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The $\varepsilon-\delta$ definition of limit is:

$$\lim_{x \to a}f(x)=l \iff (\forall \varepsilon>0)(\exists \delta>0)(\forall x \in A)(0<|x-a|<\delta \implies |f(x)-l|<\varepsilon)$$

Consider there is $\lim\limits_{x \to 0}f(x)=l$ for $f(x)=1/x$. Then:

$$(\forall \varepsilon>0)(\exists \delta>0)(\forall x \in R-\{0\})(0<|x|<\delta \implies |1/x -l|<\varepsilon)$$

Can we prove that there is no limit just sticking to the above statement without using any other theorem? The manipulation gives the following but I can't figure it out:

$$0<|x|<\delta \implies |x|>\frac{|1-xl|}{\varepsilon}$$

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  • $\begingroup$ Are you really sure there is no limit? $\endgroup$ – Caligula Feb 14 '15 at 11:34
  • $\begingroup$ @Alessandro If there is we can be able to prove it too. $\endgroup$ – user137035 Feb 14 '15 at 11:42
  • $\begingroup$ Indeed the limit exists, but you are not using the correct definition (or, if you prefer, you're looking for the wrong kind of limit) $\endgroup$ – Caligula Feb 14 '15 at 11:46
  • $\begingroup$ @Alessandro, what is that limit? $\endgroup$ – Arashium Feb 14 '15 at 12:06
  • $\begingroup$ Alessandro: By definition (the one that taught me) a limit exist only if (a)the function is continius at that point, (b)the value is some finite number $l \in \Bbb{R}$ and (c) both lateral limits coincide and are equal to $l$. According to this definition, $f(x)=1/x$ does not have a limit at $x=0$. Am I missing something? Please, correct me if I'm wrong. $\endgroup$ – Карпатський Feb 14 '15 at 12:14
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Assume $l$ is a limit and for some $\epsilon>0$ you have found some $\delta>0$. Then $|f(x)-l|<\epsilon$ whenever $0<|x|<\delta$ implies that $f$ is bounded on $(-\delta,\delta)\setminus\{0\}$, whihc is not the case.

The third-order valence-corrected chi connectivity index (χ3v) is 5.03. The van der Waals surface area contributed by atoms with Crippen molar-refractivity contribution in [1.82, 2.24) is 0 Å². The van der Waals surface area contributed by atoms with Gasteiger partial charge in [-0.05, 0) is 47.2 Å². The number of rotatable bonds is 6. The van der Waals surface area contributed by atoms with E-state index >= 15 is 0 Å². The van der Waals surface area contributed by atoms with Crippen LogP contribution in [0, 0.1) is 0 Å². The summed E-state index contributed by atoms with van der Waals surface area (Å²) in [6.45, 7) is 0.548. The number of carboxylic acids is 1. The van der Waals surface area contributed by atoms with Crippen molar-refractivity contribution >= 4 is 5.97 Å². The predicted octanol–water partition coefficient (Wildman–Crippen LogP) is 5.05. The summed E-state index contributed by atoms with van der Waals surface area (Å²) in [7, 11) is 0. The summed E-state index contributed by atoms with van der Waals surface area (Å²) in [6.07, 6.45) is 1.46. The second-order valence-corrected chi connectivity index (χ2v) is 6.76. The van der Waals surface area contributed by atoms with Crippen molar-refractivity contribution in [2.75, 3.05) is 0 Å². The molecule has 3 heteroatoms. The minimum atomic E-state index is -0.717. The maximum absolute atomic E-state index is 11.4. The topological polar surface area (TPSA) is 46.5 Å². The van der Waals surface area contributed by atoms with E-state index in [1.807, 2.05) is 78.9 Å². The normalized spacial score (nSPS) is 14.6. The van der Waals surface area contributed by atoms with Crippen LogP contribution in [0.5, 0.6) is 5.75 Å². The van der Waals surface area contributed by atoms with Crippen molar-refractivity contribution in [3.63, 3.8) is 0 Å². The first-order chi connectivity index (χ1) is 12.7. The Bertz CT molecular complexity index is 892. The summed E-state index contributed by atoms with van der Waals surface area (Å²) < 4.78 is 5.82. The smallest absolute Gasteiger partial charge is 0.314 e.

Alternatively and explicitly, no matter what $\delta$ you pick for given $\epsilon>0$, we have $|\frac1x-l|>\epsilon$ at least for $x=\frac12\min\{\frac1{|l|+\epsilon},\delta\}$.

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Let $M>0$ and $N=\frac{1}{M}$. If $0<x<M$ you have that $f(x)>M$ and thus $f(x)\to +\infty $ if $x\to 0^+$. If $-M<x<0$ you have that $f(x)<-M$ and thus $f(x)\to-\infty $ if $x\to 0^-$, therefore there is no limit on $x=0$.

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  • $\begingroup$ You are using one sided limit definitions. $\endgroup$ – user137035 Feb 14 '15 at 13:21
  • $\begingroup$ Yes I do, but in the both side (it mean in $0^-$ and $0^+$). And then we can conclude. $\endgroup$ – Surb Feb 14 '15 at 13:29
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The task is for any given number $l$ and for any given tolerance challenge $\epsilon$ to find a positive $\delta$ that will for all $x \in (-\delta,0) \cup (0, \delta)$ keep $$ \left\lvert \frac{1}{x} - l \right\rvert < \epsilon \quad (*) $$ The problematic item is the $0$ end of the intervals where to choose the $x$ from, independent of $\delta$. This allows for arbitrary small $\lvert x \lvert$, which means arbitrary large $\lvert 1/x \rvert$, which can surpass any given number $l$, so the difference in $(*)$ can not be bound by any number $\epsilon$.

(Hagen used less words for the same phenomenon :-)

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  • $\begingroup$ Your answer really helped me to understand what Hagen is telling but I had to choose his answer because he has an alternative explanation. Thank you very much. $\endgroup$ – user137035 Feb 14 '15 at 13:31
  • $\begingroup$ No problem with that. $\endgroup$ – mvw Feb 14 '15 at 13:33

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